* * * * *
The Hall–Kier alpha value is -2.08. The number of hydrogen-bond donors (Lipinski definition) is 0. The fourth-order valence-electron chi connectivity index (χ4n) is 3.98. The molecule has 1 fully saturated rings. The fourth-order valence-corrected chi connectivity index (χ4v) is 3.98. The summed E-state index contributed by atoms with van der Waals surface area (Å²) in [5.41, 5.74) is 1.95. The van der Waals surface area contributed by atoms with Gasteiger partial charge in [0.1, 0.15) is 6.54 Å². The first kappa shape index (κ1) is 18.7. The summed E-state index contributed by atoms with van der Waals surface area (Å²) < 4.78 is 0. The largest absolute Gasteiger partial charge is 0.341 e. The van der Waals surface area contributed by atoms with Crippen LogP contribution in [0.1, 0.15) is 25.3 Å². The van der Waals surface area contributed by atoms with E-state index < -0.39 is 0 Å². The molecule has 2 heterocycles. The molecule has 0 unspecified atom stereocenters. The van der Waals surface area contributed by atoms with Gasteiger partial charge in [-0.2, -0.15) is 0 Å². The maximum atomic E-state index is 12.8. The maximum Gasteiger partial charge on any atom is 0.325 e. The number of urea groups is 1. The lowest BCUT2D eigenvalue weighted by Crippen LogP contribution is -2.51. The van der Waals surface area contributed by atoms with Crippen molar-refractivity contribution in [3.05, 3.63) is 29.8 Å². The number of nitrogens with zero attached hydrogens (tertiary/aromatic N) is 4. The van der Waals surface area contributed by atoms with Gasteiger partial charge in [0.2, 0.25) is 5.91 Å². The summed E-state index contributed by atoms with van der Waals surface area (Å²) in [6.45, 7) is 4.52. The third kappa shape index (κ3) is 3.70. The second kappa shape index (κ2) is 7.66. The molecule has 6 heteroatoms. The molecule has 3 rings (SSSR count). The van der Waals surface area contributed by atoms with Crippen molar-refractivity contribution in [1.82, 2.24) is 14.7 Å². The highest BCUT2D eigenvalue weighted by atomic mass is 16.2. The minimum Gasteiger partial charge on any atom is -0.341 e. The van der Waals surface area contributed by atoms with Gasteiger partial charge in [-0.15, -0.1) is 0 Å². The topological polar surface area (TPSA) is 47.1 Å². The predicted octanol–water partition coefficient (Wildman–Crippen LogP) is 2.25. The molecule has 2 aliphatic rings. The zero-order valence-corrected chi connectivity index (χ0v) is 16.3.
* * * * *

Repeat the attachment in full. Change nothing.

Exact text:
The Hall–Kier alpha value is -2.08. The number of hydrogen-bond donors (Lipinski definition) is 0. The fourth-order valence-electron chi connectivity index (χ4n) is 3.98. The molecule has 1 fully saturated rings. The fourth-order valence-corrected chi connectivity index (χ4v) is 3.98. The summed E-state index contributed by atoms with van der Waals surface area (Å²) in [5.41, 5.74) is 1.95. The van der Waals surface area contributed by atoms with Gasteiger partial charge in [0.1, 0.15) is 6.54 Å². The first kappa shape index (κ1) is 18.7. The summed E-state index contributed by atoms with van der Waals surface area (Å²) < 4.78 is 0. The largest absolute Gasteiger partial charge is 0.341 e. The van der Waals surface area contributed by atoms with Crippen LogP contribution in [0.1, 0.15) is 25.3 Å². The van der Waals surface area contributed by atoms with E-state index < -0.39 is 0 Å². The molecule has 2 heterocycles. The molecule has 0 unspecified atom stereocenters. The van der Waals surface area contributed by atoms with Gasteiger partial charge in [-0.2, -0.15) is 0 Å². The maximum atomic E-state index is 12.8. The maximum Gasteiger partial charge on any atom is 0.325 e. The number of urea groups is 1. The lowest BCUT2D eigenvalue weighted by Crippen LogP contribution is -2.51. The van der Waals surface area contributed by atoms with Crippen molar-refractivity contribution in [3.05, 3.63) is 29.8 Å². The number of nitrogens with zero attached hydrogens (tertiary/aromatic N) is 4. The van der Waals surface area contributed by atoms with Gasteiger partial charge in [0.2, 0.25) is 5.91 Å². The summed E-state index contributed by atoms with van der Waals surface area (Å²) in [6.45, 7) is 4.52. The third kappa shape index (κ3) is 3.70. The second kappa shape index (κ2) is 7.66. The molecule has 6 heteroatoms. The molecule has 3 rings (SSSR count). The van der Waals surface area contributed by atoms with Crippen molar-refractivity contribution in [1.82, 2.24) is 14.7 Å². The highest BCUT2D eigenvalue weighted by atomic mass is 16.2. The minimum Gasteiger partial charge on any atom is -0.341 e. The van der Waals surface area contributed by atoms with Gasteiger partial charge in [-0.15, -0.1) is 0 Å². The topological polar surface area (TPSA) is 47.1 Å². The predicted octanol–water partition coefficient (Wildman–Crippen LogP) is 2.25. The molecule has 2 aliphatic rings. The zero-order valence-corrected chi connectivity index (χ0v) is 16.3.